- Low cost of production and Low R&D costs in India
- A huge patient base from domestic and from foreign as a medical tourist
- Improving healthcare infrastructure in India
- An increase in lifestyle-related diseases such as diabetes, cardiovascular diseases, and central nervous system.
- Penetration of health insurance is increased
- Adoption of patented products by Indian Pharma Sector.
- Patent expiration and aging population in the US, Europe, and Japan.
Challenges in the Pharma Sector:
- From regulator side
- Doing a post-mortem kind of work by inspecting the drugs after getting into market
- Low data collection on drugs coupled with insufficient training to drug inspector leading to huge malpractice among drug sellers
- From Marketing side
- Medical representatives and drug sellers inefficient training to meet the man power along with prevalence of Quack(fake doctor) increases risk of life of patients
- Pharma companies unethical pratice of providing freebies and gifts to Doctors to promote their drugs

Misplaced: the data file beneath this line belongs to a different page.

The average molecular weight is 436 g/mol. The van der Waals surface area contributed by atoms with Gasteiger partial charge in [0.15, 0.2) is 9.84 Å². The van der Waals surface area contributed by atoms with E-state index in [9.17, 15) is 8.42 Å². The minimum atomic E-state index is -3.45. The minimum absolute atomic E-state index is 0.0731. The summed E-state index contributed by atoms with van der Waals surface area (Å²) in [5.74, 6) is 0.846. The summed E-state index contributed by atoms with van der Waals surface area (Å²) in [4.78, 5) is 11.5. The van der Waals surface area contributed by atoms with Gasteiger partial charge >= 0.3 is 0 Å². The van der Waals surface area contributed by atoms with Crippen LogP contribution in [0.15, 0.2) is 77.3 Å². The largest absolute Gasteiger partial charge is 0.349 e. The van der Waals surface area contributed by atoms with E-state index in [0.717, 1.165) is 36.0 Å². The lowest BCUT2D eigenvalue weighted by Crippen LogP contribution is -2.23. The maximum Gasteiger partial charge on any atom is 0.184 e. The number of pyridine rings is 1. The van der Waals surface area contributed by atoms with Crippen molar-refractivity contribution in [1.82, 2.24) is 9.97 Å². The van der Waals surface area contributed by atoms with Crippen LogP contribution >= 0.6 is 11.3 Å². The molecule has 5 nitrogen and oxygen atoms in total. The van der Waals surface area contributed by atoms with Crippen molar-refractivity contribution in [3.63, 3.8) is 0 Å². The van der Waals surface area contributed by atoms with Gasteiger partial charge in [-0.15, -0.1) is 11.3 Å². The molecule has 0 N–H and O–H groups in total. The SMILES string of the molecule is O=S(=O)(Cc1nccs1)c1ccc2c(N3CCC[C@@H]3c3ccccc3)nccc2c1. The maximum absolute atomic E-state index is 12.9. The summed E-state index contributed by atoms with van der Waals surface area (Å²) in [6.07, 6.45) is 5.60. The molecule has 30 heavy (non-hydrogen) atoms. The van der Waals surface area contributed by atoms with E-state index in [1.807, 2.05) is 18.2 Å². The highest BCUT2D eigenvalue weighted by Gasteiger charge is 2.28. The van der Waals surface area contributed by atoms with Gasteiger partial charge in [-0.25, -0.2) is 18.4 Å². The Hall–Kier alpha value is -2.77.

- Quality is getting compromised due to high demand for drugs among people. This is evident by wide scale recall of drugs in India.
- Low R&D investment: India only invests 0.7% of its GDP for research and investment. This is very low compare to the demand in the sector
- International Challenges
- Global Pharma companies accuse Indian pharma companies as an abuser of Patent laws and criticise India’s Compulsory Licensing Policies.
- India nearly 90% depend on China for its Active Pharmaceutical Ingredients
- Implementing the recommendation of Malshekar committee on drug regulation
- Recommend a new structure for the Drug Regulatory System in the country including the setting up of a National Drug Authority
- Recommended that the State Drug Control Organisations should be urgently strengthened. (for source)
- Creating a Digital Database for patients, drug usage and risk associated with the intake of drug
- Revise the ethical code for Pharma companies to discontinue freebies and gifts
- Government need to Upgrade the quality standards and qualities of Medical representatives and drug sellers.
- Promote country specific research for R&D and increasing the R&D spending
- Rework with the IPR policies to make Indian Pharma companies for encouraging more patents.
- Government need to frame a National Plan on self-sustaining in API’s and avoid over dependence on China.
- Government need to frame a policy to Utilise the traditional Knowledge in drug manufacturing
Though the sector is highly capital intensive, the sector developed into a global leader in Pharma products. Now It is time to implement better policies in regulation and encourage the sector to produce more API’s in India to avoid over dependence.